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School of Education

Educational Technology Foundations

Module 7: Learning Theory

Understanding how people learn is essential to making effective use of technology. A book by that title was commissioned by the National Research Council. You can order from Amazon a printed copy of How People Learn, or you can read it freely online.

You will probably not have time to read this entire book right now, but all of you should endeavor to read its first chapter and reflect on its three guiding principles:

  1. People learn by connecting new information to concepts already learned.
  2. To learn how to reason, solve problems, and augment knowledge in a field of inquiry, people need to understand facts and ideas in the context of a conceptual framework that facilitates application to real-world problem solving.
  3. People are motivated to learn when they can set their own goals, reflect on their progress, and feel in control of their learning.

From these principles, it follows that learning environments will be effective when instructional designs:

  1. take into account the learnerís preexisting understandings and correct any faulty preconceptions in order to prevent future misunderstandings;
  2. enable students to study multiple examples of the concept at work in order to learn it in depth in authentic contexts; and
  3. include metacognitive supports that make visible the learnerís reflections and enable an instructor to provide scaffolding and guide revisions to improve student learning and reasoning.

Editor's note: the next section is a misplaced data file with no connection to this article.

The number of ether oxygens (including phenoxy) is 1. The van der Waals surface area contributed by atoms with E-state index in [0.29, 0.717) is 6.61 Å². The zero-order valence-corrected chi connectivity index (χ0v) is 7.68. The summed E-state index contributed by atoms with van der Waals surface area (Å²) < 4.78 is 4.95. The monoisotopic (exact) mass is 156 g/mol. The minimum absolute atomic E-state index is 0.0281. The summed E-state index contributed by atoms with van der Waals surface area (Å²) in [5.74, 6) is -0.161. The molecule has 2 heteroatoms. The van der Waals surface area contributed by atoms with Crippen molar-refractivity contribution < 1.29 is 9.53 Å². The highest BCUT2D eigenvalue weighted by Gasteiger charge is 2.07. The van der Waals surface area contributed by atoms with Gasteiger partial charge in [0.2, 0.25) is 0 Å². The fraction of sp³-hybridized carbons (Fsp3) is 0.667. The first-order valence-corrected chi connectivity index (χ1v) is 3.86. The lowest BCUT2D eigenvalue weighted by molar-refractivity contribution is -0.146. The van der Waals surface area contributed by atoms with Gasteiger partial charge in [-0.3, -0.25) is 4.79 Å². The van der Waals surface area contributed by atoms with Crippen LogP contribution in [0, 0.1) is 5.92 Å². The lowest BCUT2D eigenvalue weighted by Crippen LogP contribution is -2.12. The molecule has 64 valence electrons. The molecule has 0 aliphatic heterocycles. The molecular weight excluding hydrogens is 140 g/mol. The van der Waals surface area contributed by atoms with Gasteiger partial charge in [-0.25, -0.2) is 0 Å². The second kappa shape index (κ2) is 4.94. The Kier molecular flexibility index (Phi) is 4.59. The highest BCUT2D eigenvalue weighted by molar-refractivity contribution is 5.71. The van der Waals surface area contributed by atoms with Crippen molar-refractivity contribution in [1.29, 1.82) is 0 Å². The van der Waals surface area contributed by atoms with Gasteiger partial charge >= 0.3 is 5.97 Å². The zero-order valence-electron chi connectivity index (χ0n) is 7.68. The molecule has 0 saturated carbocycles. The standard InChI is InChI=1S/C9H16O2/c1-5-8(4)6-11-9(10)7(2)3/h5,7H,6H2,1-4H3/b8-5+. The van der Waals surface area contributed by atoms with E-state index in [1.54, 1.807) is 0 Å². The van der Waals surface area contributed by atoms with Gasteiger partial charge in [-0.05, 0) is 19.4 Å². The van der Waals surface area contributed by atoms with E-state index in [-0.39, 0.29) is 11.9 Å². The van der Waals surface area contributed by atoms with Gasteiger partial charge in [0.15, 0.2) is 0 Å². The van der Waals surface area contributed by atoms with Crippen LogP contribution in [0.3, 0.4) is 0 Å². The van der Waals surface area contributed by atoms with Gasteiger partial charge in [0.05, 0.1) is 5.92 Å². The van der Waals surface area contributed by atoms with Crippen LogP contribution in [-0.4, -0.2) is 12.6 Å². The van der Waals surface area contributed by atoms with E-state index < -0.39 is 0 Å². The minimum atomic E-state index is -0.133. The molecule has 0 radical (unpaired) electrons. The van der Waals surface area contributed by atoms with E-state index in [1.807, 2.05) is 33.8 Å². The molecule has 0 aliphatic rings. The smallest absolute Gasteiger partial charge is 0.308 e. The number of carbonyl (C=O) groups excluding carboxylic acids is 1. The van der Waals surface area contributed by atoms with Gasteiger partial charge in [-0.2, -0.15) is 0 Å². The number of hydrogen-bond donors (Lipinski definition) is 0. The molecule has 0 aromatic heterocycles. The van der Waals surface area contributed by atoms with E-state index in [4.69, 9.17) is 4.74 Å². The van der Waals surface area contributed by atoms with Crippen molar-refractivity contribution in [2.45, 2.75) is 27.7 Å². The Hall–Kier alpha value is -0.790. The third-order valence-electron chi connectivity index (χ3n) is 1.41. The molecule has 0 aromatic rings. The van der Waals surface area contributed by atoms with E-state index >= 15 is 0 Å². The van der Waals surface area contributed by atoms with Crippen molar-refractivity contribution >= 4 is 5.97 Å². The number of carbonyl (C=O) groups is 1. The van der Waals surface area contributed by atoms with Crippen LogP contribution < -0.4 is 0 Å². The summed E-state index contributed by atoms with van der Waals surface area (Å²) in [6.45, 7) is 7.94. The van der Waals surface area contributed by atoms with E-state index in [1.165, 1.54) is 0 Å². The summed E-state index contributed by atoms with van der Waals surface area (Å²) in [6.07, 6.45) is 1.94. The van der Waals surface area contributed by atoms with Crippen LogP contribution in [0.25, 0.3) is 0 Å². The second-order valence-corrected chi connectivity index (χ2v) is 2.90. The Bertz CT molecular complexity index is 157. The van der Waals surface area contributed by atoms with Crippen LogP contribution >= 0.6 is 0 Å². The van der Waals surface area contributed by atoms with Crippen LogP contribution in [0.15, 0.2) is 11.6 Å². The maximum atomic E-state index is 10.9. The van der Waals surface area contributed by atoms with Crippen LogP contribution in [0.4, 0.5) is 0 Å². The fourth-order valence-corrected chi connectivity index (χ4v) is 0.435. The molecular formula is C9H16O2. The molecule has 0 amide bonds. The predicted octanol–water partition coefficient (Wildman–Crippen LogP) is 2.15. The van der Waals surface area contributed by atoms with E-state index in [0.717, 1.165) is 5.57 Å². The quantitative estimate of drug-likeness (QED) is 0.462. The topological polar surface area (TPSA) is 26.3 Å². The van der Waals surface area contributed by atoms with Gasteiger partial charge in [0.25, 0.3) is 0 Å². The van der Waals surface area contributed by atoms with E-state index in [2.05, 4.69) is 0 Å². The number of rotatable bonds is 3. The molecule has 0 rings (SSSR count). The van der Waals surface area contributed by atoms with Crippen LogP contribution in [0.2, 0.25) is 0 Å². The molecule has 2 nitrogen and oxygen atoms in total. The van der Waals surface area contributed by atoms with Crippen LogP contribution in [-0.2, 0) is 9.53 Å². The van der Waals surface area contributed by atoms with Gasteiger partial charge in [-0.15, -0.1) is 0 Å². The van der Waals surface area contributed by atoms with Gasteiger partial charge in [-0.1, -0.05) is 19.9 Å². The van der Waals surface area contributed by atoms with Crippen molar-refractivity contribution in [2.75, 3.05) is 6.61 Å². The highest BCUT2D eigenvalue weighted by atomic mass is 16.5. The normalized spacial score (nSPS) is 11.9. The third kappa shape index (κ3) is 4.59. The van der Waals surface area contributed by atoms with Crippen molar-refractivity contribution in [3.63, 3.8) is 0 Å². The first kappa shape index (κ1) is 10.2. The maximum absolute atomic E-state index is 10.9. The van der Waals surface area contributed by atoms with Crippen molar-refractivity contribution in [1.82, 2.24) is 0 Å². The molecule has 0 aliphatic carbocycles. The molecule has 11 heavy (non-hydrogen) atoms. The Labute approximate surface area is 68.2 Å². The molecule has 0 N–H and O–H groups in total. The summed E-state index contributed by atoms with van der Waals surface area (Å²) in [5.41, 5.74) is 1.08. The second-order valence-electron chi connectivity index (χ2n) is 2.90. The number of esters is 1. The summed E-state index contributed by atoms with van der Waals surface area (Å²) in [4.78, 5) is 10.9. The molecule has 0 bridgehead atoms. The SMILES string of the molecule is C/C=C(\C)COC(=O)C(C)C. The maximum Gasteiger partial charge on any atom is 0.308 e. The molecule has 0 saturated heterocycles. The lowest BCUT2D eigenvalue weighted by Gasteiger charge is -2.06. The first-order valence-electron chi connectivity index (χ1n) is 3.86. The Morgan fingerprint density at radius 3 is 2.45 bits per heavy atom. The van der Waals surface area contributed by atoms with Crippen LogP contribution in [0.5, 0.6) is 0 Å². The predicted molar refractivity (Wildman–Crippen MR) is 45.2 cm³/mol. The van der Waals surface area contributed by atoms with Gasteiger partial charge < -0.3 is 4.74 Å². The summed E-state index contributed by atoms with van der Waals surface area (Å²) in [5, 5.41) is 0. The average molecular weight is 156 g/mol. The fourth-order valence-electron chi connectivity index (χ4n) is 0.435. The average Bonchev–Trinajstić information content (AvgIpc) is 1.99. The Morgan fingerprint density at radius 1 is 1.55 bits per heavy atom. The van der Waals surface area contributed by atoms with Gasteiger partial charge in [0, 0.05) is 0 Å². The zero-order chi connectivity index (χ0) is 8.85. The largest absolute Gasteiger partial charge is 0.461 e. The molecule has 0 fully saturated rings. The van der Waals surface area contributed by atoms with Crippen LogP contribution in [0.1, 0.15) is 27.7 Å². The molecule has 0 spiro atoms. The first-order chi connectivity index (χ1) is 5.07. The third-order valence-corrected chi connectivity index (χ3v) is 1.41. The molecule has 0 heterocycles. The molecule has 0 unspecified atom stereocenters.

Technology Integration

After presenting what is known about the science of learning in Chapters 1-8, the book How People Learn devotes Chapter 9 to the use of technology to support learning. Chapter 9 identifies the following five ways of using new technologies:

Educational Technology Models

In the book National Educational Technology Standards for Teachers; Preparing Teachers to Use Technology, ISTE identifies the following four model strategies for integrating technology into teaching:

Universial Design for Learning

Universal Design for Learning: Theory & Practice is a book written by Anne Meyer, David H. Rose, and David Gordon. Published in 2014, this book is the result of research by the Center for Applied Special Technology (CAST). The idea is that the use of technology can be used to transform the nature of the curriculum itself. There is a freely available Web edition that has links to information regarding universal design for learning (UDL), which utilizes a systematic approach to setting goals, choosing or creating flexible materials and media, and assessing students.

Multimedia Learning Principles

Printed below is a list of multimedia design principles from the latest edition of Richard Mayer's excellent book about multimedia learning. As the nation's pre-emiment professor of educational psychology, Dr. Mayer has spent three decades conducting this research along with his talented graduate students at the University of California at Santa Barbara. Now in its third edition, you can get a copy of Dr. Mayer's book either in print or in Kindle e-book format by following this link to its Amazon web page. Do be sure to get the latest edition because the older editions are still being sold there at Amazon.

Multimedia Principles to Reduce Extraneous Processing Multimedia Principles to Manage Essential Processing Multimedia Principles to Foster Generative Processing